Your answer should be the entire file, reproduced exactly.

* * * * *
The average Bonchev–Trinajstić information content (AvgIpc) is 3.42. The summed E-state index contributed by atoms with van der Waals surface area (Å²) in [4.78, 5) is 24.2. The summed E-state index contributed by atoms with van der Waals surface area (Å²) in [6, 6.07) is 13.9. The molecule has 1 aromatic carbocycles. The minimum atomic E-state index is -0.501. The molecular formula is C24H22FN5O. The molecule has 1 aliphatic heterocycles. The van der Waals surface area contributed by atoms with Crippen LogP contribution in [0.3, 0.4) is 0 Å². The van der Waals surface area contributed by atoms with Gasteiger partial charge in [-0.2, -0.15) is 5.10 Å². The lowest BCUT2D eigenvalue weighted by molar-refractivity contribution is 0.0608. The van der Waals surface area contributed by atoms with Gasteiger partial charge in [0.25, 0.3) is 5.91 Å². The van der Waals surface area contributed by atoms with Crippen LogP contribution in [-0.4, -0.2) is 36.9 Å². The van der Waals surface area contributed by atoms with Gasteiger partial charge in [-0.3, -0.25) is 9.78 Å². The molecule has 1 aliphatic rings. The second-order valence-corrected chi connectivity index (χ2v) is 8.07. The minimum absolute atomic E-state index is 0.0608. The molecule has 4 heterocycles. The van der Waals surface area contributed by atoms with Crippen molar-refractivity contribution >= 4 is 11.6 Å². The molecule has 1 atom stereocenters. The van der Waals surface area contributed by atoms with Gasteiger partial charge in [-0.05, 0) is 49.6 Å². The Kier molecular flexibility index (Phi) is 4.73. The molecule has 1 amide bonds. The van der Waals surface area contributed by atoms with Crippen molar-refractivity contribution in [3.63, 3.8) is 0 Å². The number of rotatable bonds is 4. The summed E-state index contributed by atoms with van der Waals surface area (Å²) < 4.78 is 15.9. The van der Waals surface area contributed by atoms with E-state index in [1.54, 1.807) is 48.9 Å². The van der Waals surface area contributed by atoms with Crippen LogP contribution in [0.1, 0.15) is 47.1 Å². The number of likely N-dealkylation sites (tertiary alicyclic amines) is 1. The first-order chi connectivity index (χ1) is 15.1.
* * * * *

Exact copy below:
The average Bonchev–Trinajstić information content (AvgIpc) is 3.42. The summed E-state index contributed by atoms with van der Waals surface area (Å²) in [4.78, 5) is 24.2. The summed E-state index contributed by atoms with van der Waals surface area (Å²) in [6, 6.07) is 13.9. The molecule has 1 aromatic carbocycles. The minimum atomic E-state index is -0.501. The molecular formula is C24H22FN5O. The molecule has 1 aliphatic heterocycles. The van der Waals surface area contributed by atoms with Crippen LogP contribution in [0.3, 0.4) is 0 Å². The van der Waals surface area contributed by atoms with Gasteiger partial charge in [-0.2, -0.15) is 5.10 Å². The lowest BCUT2D eigenvalue weighted by molar-refractivity contribution is 0.0608. The van der Waals surface area contributed by atoms with Gasteiger partial charge in [0.25, 0.3) is 5.91 Å². The van der Waals surface area contributed by atoms with Crippen LogP contribution in [-0.4, -0.2) is 36.9 Å². The van der Waals surface area contributed by atoms with Gasteiger partial charge in [-0.3, -0.25) is 9.78 Å². The molecule has 1 aliphatic rings. The second-order valence-corrected chi connectivity index (χ2v) is 8.07. The minimum absolute atomic E-state index is 0.0608. The molecule has 4 heterocycles. The van der Waals surface area contributed by atoms with Crippen molar-refractivity contribution >= 4 is 11.6 Å². The molecule has 1 atom stereocenters. The van der Waals surface area contributed by atoms with Gasteiger partial charge in [-0.05, 0) is 49.6 Å². The Kier molecular flexibility index (Phi) is 4.73. The molecule has 1 amide bonds. The van der Waals surface area contributed by atoms with Crippen molar-refractivity contribution in [3.63, 3.8) is 0 Å². The number of rotatable bonds is 4. The summed E-state index contributed by atoms with van der Waals surface area (Å²) < 4.78 is 15.9. The van der Waals surface area contributed by atoms with E-state index in [1.54, 1.807) is 48.9 Å². The van der Waals surface area contributed by atoms with Crippen LogP contribution in [0.1, 0.15) is 47.1 Å². The number of likely N-dealkylation sites (tertiary alicyclic amines) is 1. The first-order chi connectivity index (χ1) is 15.1.